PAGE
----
Feeding Seedling Waterlilies

Compiled by Kit & Ben Knotts

Craig Presnell Photo 

Patti Yager, a member of our email discussion list from Arkansas, asked the group for "information on feeding tropical waterlily seedlings. Mine are in 4" pots with 2" of water over them and 2" leaves. I'd like to see them flower before moving up to larger pots so I know which ones to keep." Our response, along with those of several experienced growers, was:

Kit & Ben Knotts, Cocoa Beach FL:
We personally give 1 Pondtabb to a 4" pot when we plant (or the equivalent in "crumbs" if we have leftovers at the bottom of a box -- we buy LOTS of Pondtabbs!)

David Curtright, Escondido, CA:
You can feed them with fragments of Gro-power tablets or Pondtabbs, or some other good tablet fertilizer. Break a piece off of the tablet, and I always use Gro-Power (12-8-8), and stick it into the mud under the plant. Make sure to seal the hole with sand or mud, and the plant will very soon show its appreciation by growing like gangbusters. Larger tablet pieces can be used as the plant grows. Blooms can be forced once the plant is well developed by using Gro-Power (3-12-12), although this is usually not necessary. I, too have seedlings, about 1000 of them in a 3 gallon pot. As they grow, I remove the larger plants and move them up to 2", then to 4" pots.

Craig Presnell, Delray Beach, FL:
I sprout all my seed in jars and once the seedlings get the first or second leaf past the filiform and a sturdy root, I transplant them to a four inch pot that has a thin layer of peat at the bottom, a 'pinch' of generic 14-14-14 time release fertilizer and then good old Florida top soil, aka...sand. The pots sit in full sun and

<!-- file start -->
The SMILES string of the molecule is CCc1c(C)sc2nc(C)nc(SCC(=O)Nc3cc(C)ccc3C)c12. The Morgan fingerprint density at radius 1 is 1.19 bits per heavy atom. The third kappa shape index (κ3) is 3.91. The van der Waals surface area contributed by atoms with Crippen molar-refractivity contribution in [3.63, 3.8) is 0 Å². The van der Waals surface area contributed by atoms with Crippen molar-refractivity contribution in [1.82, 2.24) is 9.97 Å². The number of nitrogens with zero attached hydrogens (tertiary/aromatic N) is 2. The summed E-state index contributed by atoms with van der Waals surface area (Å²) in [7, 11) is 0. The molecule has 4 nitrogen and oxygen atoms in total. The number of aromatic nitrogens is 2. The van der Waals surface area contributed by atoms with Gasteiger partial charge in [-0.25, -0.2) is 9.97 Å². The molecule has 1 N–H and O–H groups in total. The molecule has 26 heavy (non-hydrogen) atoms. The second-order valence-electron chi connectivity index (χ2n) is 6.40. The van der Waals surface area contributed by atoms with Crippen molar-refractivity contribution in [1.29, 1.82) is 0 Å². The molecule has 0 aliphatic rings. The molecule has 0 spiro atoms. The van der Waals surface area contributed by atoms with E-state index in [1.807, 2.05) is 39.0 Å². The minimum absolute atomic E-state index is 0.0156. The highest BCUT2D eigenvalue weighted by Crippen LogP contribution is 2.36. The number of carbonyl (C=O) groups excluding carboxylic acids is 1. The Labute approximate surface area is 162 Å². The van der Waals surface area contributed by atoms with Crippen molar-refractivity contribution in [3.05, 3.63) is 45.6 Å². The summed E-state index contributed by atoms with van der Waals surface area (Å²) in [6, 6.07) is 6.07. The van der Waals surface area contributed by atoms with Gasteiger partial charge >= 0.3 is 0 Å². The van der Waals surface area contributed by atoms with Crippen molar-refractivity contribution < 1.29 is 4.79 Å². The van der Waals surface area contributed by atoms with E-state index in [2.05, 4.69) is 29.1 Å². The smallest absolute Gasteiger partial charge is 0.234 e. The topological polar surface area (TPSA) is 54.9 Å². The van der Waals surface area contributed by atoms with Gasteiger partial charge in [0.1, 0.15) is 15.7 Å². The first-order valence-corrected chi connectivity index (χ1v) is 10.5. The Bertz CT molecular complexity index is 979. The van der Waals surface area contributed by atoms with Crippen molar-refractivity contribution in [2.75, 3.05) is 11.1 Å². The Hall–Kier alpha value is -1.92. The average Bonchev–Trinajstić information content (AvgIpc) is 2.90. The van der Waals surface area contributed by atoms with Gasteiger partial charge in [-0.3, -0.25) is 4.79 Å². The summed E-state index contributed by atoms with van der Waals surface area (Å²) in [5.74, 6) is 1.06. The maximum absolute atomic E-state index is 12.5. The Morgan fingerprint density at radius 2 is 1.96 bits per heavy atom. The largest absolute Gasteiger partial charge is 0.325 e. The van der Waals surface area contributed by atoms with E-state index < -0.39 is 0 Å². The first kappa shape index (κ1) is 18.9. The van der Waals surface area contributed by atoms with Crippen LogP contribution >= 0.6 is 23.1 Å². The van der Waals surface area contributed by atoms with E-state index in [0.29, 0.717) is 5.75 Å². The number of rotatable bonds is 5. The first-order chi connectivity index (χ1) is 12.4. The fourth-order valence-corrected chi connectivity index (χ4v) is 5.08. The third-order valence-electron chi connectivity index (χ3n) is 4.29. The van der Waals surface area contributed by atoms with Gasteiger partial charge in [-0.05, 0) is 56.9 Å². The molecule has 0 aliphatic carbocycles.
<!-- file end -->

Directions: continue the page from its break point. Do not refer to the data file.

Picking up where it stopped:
approx. 8" of water with constant flow from a well that produces 72 F water year round. The pots I use have holes so that the roots can escape and feed in the mulm. That way the seedlings invariably bloom without my having to worry about feeding them again.

I should mention that I can do it like this because I only plant seedlings from germinations with low success rates. I'm always looking for something different in my seedlings and I've found that if I were to get 1,000 sprouts from, say, 'Anne Emmet', I'm stuck with hundreds of "Faux Anne Emmets". So I toss out the sprouts from high germination crosses and plant out those from pods yielding 20 or fewer seeds. It is the small yields that have produced my favorite lilies.

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